AM: Someone had to do it. I noticed how our media is not changing. Instead it is degrading daily. I decided to start producing programmes for TV, including documentaries. I started working with people on the documentaries and somewhere along the line I realized we didnít share the same vision. You would have noticed that I almost did all the work for our first thirty documentaries. From the back of the camera, writing, narrating, tape editing and financing was just my family and me. Today, the team is full again with people sharing the vision.

EK: Just how far do you take these docs to, any festivals?

AM: We decided to put our first set of documentaries on YouTube for free viewing. We needed a fan base and to let the world know we are able to do what we do. In a space of ten months, we have had more than sixty nine thousand views on YouTube with less than five hundred from Cameroon. The good news is that the national television has seen some good in us and will start broadcast of some twenty six of our documentaries very soon. We wanted to have about three seasons, comprising eighty eight documentaries before we go marketing and targeting festivals. Today we have over sixty and we are doing at least fifty two this year. We are also building a PPV, that is pay per view channel where our works could be watched in the near future.

EK: What has been the reaction from the audience?

AM: Part of our equipment is from our audience who have become our fans. We have never met some of them before, but they decided to support us. So you can imagine the impact our works have on the audience.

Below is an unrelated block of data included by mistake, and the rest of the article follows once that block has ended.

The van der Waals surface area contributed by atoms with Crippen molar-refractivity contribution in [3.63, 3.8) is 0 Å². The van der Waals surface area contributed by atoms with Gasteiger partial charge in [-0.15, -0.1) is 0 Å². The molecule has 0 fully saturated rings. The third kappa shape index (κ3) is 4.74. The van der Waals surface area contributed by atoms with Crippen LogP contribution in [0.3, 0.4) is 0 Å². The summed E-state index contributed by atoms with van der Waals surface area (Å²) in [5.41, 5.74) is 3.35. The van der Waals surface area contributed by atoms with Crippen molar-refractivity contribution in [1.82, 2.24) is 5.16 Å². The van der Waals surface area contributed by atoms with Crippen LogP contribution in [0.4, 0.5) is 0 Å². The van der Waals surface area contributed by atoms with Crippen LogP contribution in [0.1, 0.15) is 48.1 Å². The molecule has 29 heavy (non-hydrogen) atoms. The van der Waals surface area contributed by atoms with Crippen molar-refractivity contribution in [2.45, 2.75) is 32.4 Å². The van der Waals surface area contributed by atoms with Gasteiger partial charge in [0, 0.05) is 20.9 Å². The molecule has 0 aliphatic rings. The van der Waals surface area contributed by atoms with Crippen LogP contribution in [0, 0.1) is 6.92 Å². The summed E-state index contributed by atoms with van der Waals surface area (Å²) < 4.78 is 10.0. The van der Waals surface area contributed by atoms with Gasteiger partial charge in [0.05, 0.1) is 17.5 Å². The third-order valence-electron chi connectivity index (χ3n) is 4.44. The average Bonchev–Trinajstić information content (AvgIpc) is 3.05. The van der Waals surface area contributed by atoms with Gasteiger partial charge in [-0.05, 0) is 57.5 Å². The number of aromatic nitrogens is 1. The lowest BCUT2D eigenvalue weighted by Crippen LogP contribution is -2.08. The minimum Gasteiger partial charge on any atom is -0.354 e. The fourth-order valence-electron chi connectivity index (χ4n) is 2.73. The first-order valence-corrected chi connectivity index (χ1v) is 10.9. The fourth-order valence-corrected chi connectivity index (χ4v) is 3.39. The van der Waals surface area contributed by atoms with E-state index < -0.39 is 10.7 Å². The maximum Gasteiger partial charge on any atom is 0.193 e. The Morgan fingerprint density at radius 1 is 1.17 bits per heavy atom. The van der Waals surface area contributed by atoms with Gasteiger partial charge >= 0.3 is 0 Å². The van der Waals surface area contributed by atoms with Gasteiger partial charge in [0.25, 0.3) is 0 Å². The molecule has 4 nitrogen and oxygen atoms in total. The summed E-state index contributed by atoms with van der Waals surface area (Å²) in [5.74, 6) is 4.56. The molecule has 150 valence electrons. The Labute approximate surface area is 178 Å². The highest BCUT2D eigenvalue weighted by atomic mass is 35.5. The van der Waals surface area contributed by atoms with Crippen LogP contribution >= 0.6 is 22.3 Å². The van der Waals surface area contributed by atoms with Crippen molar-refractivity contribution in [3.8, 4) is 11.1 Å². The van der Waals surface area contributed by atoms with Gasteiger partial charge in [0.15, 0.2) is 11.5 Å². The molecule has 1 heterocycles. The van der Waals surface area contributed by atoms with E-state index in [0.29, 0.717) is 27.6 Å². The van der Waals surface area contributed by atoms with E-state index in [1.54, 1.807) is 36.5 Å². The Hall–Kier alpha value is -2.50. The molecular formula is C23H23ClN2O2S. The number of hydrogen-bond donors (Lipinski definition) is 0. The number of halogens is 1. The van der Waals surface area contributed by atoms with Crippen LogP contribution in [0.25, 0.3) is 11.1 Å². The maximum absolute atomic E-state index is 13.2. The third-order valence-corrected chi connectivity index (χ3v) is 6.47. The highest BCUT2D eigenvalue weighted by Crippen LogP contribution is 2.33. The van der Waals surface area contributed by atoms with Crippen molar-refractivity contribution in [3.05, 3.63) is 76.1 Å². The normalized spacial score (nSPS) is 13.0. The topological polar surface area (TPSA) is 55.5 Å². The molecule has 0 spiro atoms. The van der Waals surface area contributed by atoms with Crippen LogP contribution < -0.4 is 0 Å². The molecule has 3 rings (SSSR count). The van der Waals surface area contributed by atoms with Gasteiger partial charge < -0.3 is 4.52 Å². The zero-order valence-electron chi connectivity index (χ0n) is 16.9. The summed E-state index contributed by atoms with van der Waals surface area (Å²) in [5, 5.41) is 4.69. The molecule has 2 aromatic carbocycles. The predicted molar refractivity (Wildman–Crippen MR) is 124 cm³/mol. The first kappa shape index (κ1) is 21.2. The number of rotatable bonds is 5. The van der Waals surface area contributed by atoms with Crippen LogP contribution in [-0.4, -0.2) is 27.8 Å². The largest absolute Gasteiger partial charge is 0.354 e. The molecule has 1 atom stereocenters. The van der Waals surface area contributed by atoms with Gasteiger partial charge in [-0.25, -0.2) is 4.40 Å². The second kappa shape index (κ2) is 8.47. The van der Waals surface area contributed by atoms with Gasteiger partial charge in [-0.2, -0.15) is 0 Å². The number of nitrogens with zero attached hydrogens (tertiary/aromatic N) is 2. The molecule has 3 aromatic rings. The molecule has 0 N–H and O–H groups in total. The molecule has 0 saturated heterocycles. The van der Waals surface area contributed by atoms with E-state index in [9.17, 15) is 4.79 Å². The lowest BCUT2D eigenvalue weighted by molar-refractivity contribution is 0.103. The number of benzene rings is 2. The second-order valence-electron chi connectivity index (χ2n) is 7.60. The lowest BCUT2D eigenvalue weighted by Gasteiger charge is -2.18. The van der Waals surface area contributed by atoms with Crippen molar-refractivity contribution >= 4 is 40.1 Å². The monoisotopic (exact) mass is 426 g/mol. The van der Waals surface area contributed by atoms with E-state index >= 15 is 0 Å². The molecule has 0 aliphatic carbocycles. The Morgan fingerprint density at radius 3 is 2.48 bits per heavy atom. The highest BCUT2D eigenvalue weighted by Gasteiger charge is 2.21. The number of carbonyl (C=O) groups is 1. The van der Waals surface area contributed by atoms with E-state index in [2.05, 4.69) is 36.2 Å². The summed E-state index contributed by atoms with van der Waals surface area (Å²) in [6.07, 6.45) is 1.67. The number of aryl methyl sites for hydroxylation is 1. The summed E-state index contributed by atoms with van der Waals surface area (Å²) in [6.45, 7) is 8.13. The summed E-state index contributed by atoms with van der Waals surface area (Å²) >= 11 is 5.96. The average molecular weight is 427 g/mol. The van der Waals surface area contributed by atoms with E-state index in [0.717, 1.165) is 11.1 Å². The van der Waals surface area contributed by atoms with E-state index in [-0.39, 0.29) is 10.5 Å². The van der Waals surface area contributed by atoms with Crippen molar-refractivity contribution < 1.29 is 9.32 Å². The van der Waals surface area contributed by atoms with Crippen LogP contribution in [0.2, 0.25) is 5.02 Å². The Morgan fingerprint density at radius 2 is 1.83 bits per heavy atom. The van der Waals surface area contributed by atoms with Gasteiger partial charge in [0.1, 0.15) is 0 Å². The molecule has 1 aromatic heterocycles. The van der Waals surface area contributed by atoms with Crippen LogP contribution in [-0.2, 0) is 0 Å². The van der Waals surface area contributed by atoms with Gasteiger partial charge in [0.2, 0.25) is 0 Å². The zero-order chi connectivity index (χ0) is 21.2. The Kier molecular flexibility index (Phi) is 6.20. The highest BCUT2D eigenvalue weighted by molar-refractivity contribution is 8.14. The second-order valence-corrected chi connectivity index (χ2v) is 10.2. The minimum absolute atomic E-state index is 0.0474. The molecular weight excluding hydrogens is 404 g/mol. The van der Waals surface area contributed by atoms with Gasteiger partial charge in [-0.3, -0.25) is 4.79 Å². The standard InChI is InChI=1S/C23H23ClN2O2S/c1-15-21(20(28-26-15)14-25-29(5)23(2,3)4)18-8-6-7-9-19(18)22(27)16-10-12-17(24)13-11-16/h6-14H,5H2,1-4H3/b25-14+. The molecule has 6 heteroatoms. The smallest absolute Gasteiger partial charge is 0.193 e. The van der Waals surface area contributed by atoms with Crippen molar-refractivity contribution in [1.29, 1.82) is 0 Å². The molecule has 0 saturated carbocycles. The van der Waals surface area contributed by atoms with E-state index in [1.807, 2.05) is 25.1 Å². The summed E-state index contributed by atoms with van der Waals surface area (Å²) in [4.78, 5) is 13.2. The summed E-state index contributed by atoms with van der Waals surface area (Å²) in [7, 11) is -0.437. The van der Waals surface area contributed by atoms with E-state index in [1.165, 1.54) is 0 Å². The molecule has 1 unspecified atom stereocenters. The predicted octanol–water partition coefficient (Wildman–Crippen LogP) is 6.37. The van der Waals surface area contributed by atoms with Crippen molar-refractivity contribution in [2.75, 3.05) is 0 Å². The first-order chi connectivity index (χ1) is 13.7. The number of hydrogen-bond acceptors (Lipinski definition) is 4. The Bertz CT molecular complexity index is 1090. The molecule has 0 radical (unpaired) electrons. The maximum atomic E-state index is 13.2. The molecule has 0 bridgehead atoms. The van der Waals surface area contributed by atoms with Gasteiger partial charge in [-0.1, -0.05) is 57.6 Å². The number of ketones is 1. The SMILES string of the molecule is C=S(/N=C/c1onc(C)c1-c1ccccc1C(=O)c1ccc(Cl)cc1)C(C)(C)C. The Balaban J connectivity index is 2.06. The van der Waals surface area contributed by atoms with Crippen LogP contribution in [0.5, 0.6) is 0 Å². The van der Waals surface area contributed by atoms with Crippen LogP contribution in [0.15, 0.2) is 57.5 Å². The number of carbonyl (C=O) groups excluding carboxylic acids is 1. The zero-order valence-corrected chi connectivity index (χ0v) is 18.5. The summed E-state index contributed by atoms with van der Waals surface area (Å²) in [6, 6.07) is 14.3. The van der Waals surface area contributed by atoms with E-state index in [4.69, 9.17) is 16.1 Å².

EK: What is the criterion for selecting topics for your docs?

AM: There are many stories in our country that are not documented. Most journalists are interested in what ministers have to say. We select social themes that affect human existence directly and investigate on them.

EK: You always refer to your dad, of blessed memory as your star. Tell us more about John Menget whom you told me some time ago was your inspirer.

AM: I use to call my father, John because he was one of the closest friends I had. He died more than a year ago and every day I remember some of the wise discussions we had. One time, as a teenager I came home on holidays. John called me for a discussion. He told me there were two fools in our house and I told him that there were more than two. He said the fools he was referring to were him and I. I told him I was not a fool and he was very wise because many people came to see him daily for knowledge. He told me he was a better fool because he at least knew he was a fool and was learning every day, but my case was worse because I didnít even know I was a fool. That day change my life and from then, I knew even the mad man would say something reasonable and important. No one knows everything. Even your pet at home is saying something. There are many sure fools today who feel they know everything whereas they know nothing and canít learn because they donít know that they donít know. The best way of life is not to know so you can learn. John, my dad is no more but everyday he still teaches me how to walk just as he did when I was still an infant. Talks to your children so they may never realize you are dead when you die.

EK: You were recently selected to be part of the CFI board, what is your initial take on that?

AM: We need a more vibrant film industry in Cameroon. Iím sure your ears are on the ground. For just two weeks, the CTI new board has already gone places.

EK: What contribution do you promise to make to the development of the industry through this new function?

AM: Iím one of the public relations officers. We have already started. We will take Cameroon productions to the world through every possible means. Iíll be back to tell you what we would have done.

me and papa
EK: What are your ambitions as a polyvalent artist?

AM: I want to take it step-by-step. The most important thing is that I know who I am and Iíve come a long way and now know how to manage myself. I know where I am from and where Iím going to.

EK: One last wordÖ

AM: If you discover that you are good in doing something, develop it. The government cannot employ everybody. You just need to know what is in you and you will make it.

EK: Alenne Menget, itís been a long one, thanks a million for accepting to talk to TIPTOPSTARSÖ

AM: Itís been a great pleasure Ernest, kudos for the great work you guys are doing.

Last Updated on Thursday, 11 April 2013 16:27